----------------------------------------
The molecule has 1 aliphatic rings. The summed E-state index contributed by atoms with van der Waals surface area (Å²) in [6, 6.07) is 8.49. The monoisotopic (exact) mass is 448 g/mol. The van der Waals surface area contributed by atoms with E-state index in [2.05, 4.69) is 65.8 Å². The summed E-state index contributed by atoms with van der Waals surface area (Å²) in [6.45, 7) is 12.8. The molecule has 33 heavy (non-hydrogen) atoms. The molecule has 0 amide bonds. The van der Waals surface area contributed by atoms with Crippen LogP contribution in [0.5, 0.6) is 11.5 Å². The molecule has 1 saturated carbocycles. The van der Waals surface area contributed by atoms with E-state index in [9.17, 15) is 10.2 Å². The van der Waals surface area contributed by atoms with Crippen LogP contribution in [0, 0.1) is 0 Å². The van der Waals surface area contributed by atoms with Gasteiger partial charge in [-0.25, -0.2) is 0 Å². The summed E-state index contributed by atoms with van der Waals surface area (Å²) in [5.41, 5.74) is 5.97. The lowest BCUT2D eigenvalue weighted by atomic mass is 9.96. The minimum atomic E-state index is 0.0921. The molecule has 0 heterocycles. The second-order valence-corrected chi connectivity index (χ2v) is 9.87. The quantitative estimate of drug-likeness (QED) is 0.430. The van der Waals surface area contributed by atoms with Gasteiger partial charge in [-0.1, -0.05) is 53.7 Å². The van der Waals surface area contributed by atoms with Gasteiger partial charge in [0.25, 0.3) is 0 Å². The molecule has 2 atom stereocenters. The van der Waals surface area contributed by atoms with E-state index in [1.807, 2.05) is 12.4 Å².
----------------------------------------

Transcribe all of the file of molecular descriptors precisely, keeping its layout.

The molecule has 1 aliphatic rings. The summed E-state index contributed by atoms with van der Waals surface area (Å²) in [6, 6.07) is 8.49. The monoisotopic (exact) mass is 448 g/mol. The van der Waals surface area contributed by atoms with E-state index in [2.05, 4.69) is 65.8 Å². The summed E-state index contributed by atoms with van der Waals surface area (Å²) in [6.45, 7) is 12.8. The molecule has 33 heavy (non-hydrogen) atoms. The molecule has 0 amide bonds. The van der Waals surface area contributed by atoms with Crippen LogP contribution in [0.5, 0.6) is 11.5 Å². The molecule has 1 saturated carbocycles. The van der Waals surface area contributed by atoms with E-state index in [9.17, 15) is 10.2 Å². The van der Waals surface area contributed by atoms with Crippen LogP contribution in [0, 0.1) is 0 Å². The van der Waals surface area contributed by atoms with Gasteiger partial charge in [-0.25, -0.2) is 0 Å². The summed E-state index contributed by atoms with van der Waals surface area (Å²) in [5.41, 5.74) is 5.97. The lowest BCUT2D eigenvalue weighted by atomic mass is 9.96. The minimum atomic E-state index is 0.0921. The molecule has 0 heterocycles. The second-order valence-corrected chi connectivity index (χ2v) is 9.87. The quantitative estimate of drug-likeness (QED) is 0.430. The van der Waals surface area contributed by atoms with Gasteiger partial charge in [-0.1, -0.05) is 53.7 Å². The van der Waals surface area contributed by atoms with Gasteiger partial charge in [0.25, 0.3) is 0 Å². The molecule has 2 atom stereocenters. The van der Waals surface area contributed by atoms with E-state index in [1.807, 2.05) is 12.4 Å².